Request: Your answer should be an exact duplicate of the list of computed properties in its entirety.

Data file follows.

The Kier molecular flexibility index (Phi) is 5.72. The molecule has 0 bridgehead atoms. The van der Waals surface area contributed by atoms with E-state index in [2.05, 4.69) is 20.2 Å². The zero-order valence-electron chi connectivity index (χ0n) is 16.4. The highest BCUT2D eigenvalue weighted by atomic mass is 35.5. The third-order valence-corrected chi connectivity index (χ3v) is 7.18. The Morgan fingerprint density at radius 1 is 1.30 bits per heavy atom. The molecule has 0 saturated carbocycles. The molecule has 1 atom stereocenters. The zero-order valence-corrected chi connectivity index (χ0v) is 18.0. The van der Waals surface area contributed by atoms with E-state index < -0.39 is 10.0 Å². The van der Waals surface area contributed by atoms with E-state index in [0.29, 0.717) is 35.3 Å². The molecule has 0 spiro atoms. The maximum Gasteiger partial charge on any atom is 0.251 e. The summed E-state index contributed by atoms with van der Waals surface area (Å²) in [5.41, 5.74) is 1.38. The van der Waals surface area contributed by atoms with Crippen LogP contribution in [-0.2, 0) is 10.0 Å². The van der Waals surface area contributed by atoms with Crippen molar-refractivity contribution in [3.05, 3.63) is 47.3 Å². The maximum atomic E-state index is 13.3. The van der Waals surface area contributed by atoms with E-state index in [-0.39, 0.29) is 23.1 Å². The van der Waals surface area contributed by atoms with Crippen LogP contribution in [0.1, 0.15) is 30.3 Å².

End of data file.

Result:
The Kier molecular flexibility index (Phi) is 5.72. The molecule has 0 bridgehead atoms. The van der Waals surface area contributed by atoms with E-state index in [2.05, 4.69) is 20.2 Å². The zero-order valence-electron chi connectivity index (χ0n) is 16.4. The highest BCUT2D eigenvalue weighted by atomic mass is 35.5. The third-order valence-corrected chi connectivity index (χ3v) is 7.18. The Morgan fingerprint density at radius 1 is 1.30 bits per heavy atom. The molecule has 0 saturated carbocycles. The molecule has 1 atom stereocenters. The zero-order valence-corrected chi connectivity index (χ0v) is 18.0. The van der Waals surface area contributed by atoms with E-state index < -0.39 is 10.0 Å². The van der Waals surface area contributed by atoms with E-state index in [0.29, 0.717) is 35.3 Å². The molecule has 0 spiro atoms. The maximum Gasteiger partial charge on any atom is 0.251 e. The summed E-state index contributed by atoms with van der Waals surface area (Å²) in [5.41, 5.74) is 1.38. The van der Waals surface area contributed by atoms with Crippen LogP contribution in [-0.2, 0) is 10.0 Å². The van der Waals surface area contributed by atoms with Crippen molar-refractivity contribution in [3.05, 3.63) is 47.3 Å². The maximum atomic E-state index is 13.3. The van der Waals surface area contributed by atoms with E-state index in [-0.39, 0.29) is 23.1 Å². The van der Waals surface area contributed by atoms with Crippen LogP contribution in [0.1, 0.15) is 30.3 Å².